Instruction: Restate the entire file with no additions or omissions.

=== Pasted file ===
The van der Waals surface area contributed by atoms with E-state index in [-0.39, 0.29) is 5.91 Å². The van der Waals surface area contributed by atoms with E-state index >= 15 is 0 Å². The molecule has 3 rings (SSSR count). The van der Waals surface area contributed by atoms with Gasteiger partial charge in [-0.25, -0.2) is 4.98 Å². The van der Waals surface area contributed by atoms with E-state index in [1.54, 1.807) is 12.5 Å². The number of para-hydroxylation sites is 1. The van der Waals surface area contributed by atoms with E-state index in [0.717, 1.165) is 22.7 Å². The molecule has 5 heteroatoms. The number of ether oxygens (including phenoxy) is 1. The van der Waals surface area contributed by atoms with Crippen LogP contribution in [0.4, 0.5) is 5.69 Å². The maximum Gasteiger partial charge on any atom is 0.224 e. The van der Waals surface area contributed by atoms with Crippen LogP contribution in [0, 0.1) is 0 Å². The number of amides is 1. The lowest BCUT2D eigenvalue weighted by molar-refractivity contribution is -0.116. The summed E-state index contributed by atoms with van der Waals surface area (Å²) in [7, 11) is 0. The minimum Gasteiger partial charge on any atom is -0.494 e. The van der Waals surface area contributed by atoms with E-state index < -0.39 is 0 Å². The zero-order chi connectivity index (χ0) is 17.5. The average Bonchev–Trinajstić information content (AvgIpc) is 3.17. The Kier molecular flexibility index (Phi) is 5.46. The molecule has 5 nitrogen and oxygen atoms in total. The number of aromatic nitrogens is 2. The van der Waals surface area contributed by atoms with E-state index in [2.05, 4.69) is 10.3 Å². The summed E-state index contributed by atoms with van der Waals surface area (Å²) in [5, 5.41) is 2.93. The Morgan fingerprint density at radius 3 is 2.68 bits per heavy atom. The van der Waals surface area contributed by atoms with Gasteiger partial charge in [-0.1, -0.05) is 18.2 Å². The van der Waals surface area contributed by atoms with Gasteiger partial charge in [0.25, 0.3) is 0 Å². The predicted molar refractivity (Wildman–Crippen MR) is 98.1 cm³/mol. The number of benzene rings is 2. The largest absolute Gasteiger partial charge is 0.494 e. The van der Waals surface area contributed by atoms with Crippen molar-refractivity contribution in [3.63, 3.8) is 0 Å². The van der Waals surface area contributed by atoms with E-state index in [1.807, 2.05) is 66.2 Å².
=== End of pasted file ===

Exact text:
The van der Waals surface area contributed by atoms with E-state index in [-0.39, 0.29) is 5.91 Å². The van der Waals surface area contributed by atoms with E-state index >= 15 is 0 Å². The molecule has 3 rings (SSSR count). The van der Waals surface area contributed by atoms with Gasteiger partial charge in [-0.25, -0.2) is 4.98 Å². The van der Waals surface area contributed by atoms with E-state index in [1.54, 1.807) is 12.5 Å². The number of para-hydroxylation sites is 1. The van der Waals surface area contributed by atoms with E-state index in [0.717, 1.165) is 22.7 Å². The molecule has 5 heteroatoms. The number of ether oxygens (including phenoxy) is 1. The van der Waals surface area contributed by atoms with Crippen LogP contribution in [0.4, 0.5) is 5.69 Å². The maximum Gasteiger partial charge on any atom is 0.224 e. The van der Waals surface area contributed by atoms with Crippen LogP contribution in [0, 0.1) is 0 Å². The number of amides is 1. The lowest BCUT2D eigenvalue weighted by molar-refractivity contribution is -0.116. The summed E-state index contributed by atoms with van der Waals surface area (Å²) in [7, 11) is 0. The minimum Gasteiger partial charge on any atom is -0.494 e. The van der Waals surface area contributed by atoms with E-state index < -0.39 is 0 Å². The zero-order chi connectivity index (χ0) is 17.5. The average Bonchev–Trinajstić information content (AvgIpc) is 3.17. The Kier molecular flexibility index (Phi) is 5.46. The molecule has 5 nitrogen and oxygen atoms in total. The number of aromatic nitrogens is 2. The van der Waals surface area contributed by atoms with E-state index in [2.05, 4.69) is 10.3 Å². The summed E-state index contributed by atoms with van der Waals surface area (Å²) in [5, 5.41) is 2.93. The Morgan fingerprint density at radius 3 is 2.68 bits per heavy atom. The van der Waals surface area contributed by atoms with Gasteiger partial charge in [-0.1, -0.05) is 18.2 Å². The van der Waals surface area contributed by atoms with Gasteiger partial charge in [0.25, 0.3) is 0 Å². The predicted molar refractivity (Wildman–Crippen MR) is 98.1 cm³/mol. The number of benzene rings is 2. The largest absolute Gasteiger partial charge is 0.494 e. The van der Waals surface area contributed by atoms with Crippen molar-refractivity contribution in [3.63, 3.8) is 0 Å². The van der Waals surface area contributed by atoms with E-state index in [1.807, 2.05) is 66.2 Å².